The Tate Modern’s first ever solo exhibition of Pablo Picasso focuses solely on a single year in the artist’s life, exploring Picasso’s work throughout 1932. In a year which saw the launch of a major retrospective of his work, Picasso was concerned over his continuing relevance in the art world moving forward.
The Dream, Pablo Picasso 1932. Private Collection © Succession Picasso/DACS London, 2018
Featuring over 100 paintings, sculptures and drawings alongside family photographs and other rare insights into the artist’s private self, the exhibition promises that visitors will “see Picasso as never before”. During what proved to be an intensely creative year for the artist, Picasso was living and working in Paris, painting from a studio above his apartment near the Champs Élysées.
The show is dominated by paintings featuring Picasso’s lover Marie-Thérèse Walter, whom he met in 1927. In Picasso’s works, Walter is often depicted reclining nude, with a signature lilac hue running throughout. One of the exhibition’s highlights is the display of three paintings featuring Walter, which have been shown together for the first time since they were created over a period of five days in March 1932.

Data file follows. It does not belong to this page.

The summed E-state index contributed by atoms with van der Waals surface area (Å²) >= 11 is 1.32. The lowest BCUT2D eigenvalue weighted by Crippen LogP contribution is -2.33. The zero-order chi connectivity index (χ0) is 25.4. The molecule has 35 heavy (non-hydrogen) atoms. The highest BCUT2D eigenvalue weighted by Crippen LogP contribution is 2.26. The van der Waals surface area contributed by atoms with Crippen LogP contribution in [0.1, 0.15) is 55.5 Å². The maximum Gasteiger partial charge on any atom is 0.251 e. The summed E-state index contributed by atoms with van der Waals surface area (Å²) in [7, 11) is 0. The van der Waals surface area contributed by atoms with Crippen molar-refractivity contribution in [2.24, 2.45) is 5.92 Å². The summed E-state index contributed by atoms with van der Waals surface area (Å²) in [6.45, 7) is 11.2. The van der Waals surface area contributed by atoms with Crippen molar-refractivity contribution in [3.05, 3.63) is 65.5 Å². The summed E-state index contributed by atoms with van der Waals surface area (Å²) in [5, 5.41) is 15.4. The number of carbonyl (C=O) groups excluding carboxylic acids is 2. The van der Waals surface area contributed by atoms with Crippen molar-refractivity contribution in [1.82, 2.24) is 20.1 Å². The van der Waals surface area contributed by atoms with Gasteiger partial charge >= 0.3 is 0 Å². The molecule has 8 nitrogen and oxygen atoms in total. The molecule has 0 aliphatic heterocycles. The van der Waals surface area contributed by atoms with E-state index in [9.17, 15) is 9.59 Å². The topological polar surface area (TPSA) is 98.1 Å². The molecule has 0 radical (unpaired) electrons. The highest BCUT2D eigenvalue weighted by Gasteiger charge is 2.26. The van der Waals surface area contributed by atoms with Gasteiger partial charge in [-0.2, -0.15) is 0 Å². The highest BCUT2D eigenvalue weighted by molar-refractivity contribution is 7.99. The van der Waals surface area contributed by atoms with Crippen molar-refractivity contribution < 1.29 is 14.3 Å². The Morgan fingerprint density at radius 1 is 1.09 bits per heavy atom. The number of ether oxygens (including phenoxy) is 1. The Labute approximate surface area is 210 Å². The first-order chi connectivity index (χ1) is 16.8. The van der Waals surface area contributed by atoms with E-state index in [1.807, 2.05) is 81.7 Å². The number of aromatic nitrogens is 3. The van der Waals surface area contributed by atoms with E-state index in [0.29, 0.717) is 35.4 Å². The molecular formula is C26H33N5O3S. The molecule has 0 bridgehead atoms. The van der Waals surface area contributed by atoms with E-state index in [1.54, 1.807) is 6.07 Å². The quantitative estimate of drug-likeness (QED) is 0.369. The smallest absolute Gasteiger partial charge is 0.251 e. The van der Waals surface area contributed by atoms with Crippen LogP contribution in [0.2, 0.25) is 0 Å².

The decision to focus sharply on a specific, pivotal year in Picasso’s life allows the show to hone in on Picasso’s mood during this time. The underlying anxiety in his work, and thoughts of life, death and love are evident throughout, providing unprecedented insight into the personal world of Picasso.
Girl Before a Mirror, Pablo Picasso 1932 - via the Museum of Modern Art, New York. Gift of Mrs. Simon Guggenheim in 1937 © Succession Picasso/DACS London, 2018
Picasso 1932 — Love, Fame, Tragedy is at Tate Modern until September 9; tate.org.uk